The spiteful wrath of the ruling class
Posted by aogWednesday, 02 October 2013 at 14:12
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We have the amazing spectacle of the National Park Service shutting down open air mall sites that do not require any staff so that WWII veterans are denied access. Let it be clear that these sites have never been closed until now but suddenly, in the midst of a government slimdown, the NPS has the staff and time to put up barrycades. Can some one explain this as other than in effect, hostage taking by the Obama Administration?
In the same vein we have other parks being shutdown that have no dependency whatsoever on the NPS and indeed, in some cases being net revenue generators for the federal government. That means the Obama Administration, in the midst of the upcoming debt ceiling limit, is willing to forgo revenue in order to punish the public for not getting his way. Yet people claim Obama has the best interests of the citizenry at heart…
P.S. Meanwhile The New Republic is apparently calling for using tanks against the Republicans in the House of Representatives, while former House Speaker Nancy Pelosi recommends bypassing Congress. And schools show “I pledge to serve Barak Obama” videos. Where did all the civility go? Perhaps it’s never been there.
|Annoying Old Guy
Sunday, 06 October 2013 at 09:38|
a reality based approach would recognize that a good part of that spending would happen anyway. First, because ACA incorporated expenditures of other programs, AFAIK.
Well, as far as I know, that’s simply wrong. There was an attempt to shift about $500B from Medicare to the ACA, but that is unlikely to stick, so essentially most of the spending is new, that is in addition to current spending. Secondly I don’t use “control” as a synonym for “spend”. When the government decides what are valid insurance policies and forbids be to buy (and insurance companies to sell) anything else, that’s control, even if not a penny is spent by the government.
you’d need to erase up the slight majority of your country, who approve of and made ACA into law, to not spend anything more at all.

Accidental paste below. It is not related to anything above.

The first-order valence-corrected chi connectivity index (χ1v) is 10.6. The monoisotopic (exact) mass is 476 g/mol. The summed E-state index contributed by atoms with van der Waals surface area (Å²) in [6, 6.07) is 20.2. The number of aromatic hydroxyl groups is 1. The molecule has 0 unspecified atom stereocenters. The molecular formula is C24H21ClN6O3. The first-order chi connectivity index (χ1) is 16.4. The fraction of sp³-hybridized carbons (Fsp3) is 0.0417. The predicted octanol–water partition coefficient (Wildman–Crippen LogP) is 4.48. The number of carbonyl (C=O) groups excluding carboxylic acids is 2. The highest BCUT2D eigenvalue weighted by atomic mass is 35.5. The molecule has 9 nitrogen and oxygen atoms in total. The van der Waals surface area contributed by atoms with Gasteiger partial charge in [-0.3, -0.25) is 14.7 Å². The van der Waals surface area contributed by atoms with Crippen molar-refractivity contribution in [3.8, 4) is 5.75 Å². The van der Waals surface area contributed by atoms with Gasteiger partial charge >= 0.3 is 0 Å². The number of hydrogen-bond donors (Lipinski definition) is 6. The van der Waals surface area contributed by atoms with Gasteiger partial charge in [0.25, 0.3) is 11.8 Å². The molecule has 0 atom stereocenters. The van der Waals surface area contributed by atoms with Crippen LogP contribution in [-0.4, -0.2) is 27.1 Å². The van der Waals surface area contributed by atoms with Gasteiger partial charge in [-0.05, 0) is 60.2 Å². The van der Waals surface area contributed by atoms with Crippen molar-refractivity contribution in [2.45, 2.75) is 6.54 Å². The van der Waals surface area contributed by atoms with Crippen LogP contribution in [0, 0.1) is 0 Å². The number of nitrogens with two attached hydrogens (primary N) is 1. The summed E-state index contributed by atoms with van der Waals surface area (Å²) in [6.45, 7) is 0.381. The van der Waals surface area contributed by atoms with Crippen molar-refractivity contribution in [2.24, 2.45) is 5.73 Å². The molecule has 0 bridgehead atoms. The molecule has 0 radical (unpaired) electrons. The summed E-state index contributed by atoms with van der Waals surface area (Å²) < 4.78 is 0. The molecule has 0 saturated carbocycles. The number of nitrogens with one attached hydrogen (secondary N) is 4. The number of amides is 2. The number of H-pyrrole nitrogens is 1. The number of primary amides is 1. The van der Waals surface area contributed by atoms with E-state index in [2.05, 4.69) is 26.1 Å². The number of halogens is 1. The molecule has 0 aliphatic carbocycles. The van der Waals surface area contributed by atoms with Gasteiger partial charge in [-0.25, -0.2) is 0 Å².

No. Every poll I’ve seen (for instance) indicates that a majority opposes the ACA. The House of Representatives is controlled by a party openly working to repeal it and won a once in a century political victory in 2010 to do this. When the legislation was being passed, there was a special election in Massachusetts on which it hung, and in a deeply Democratic Party loyal state, a Republican won by in large part opposing the ACA. I don’t understand how the above obvious facts are disregarded by so many people like you, Clovis. (Note which of us can provide actual evidence, and which doesn’t bother).
As usual, you don’t seem to be able to conceive of the reciprocal situation, these philosophical points you make you only apply to one side.
As for facts, what of this one?
Yet as the always dogged and perceptive Betsy McCaughey points out, since its passage and approval as a “tax” by the Supreme Court, the president has unilaterally and unconstitutionally changed the law.
Did Obama do that or not? Doesn’t that count as fact?
What about this one —
Obamacare agents of control will be left-wing “navigators” — not so coincidentally drawn from an army of left-wing labor leaders and community organizers from the SEIU to ACORN to Planned Parenthood. Left-wing activists who have access to every piece of confidential, private information of every American’s life — including, yes indeed, your voter registration. Crusaders one and all.
Will those people exist? Will they be drawn largely from MAL activists? Will they have access to that confidential private information? Does none of that count as facts?
What about another one —
It’s always worth reminding that the Tea Party came into being not because of Barack Obama but George W. Bush. It was Bush’s TARP response to what in fact was a government-induced financial crisis, on top of his spending policies, that brought the Tea Party to life.
Does that count as a fact?
As far as I can tell, your view is the article is delusional because politicians and political movements can’t actually be motivated by ideology, but only retail politics. When an article like this points out facts that support the ideological view, you claim
“those aren’t facts” because you’re “reality based”.
Sunday, 06 October 2013 at 18:35|
Clovis wrote: “It sets the world in black or white, electing great evils to be undone and a cause greater than life at stake. It fulfills a sense of purpose, of meaning to its believers. And whishes upon the hereticals the fire of purification. It is indeed your religion.”
Yes, yes! You’ve got it! We all all have our ideologies, our dogma, our “religion” if you wish to call it that, even you.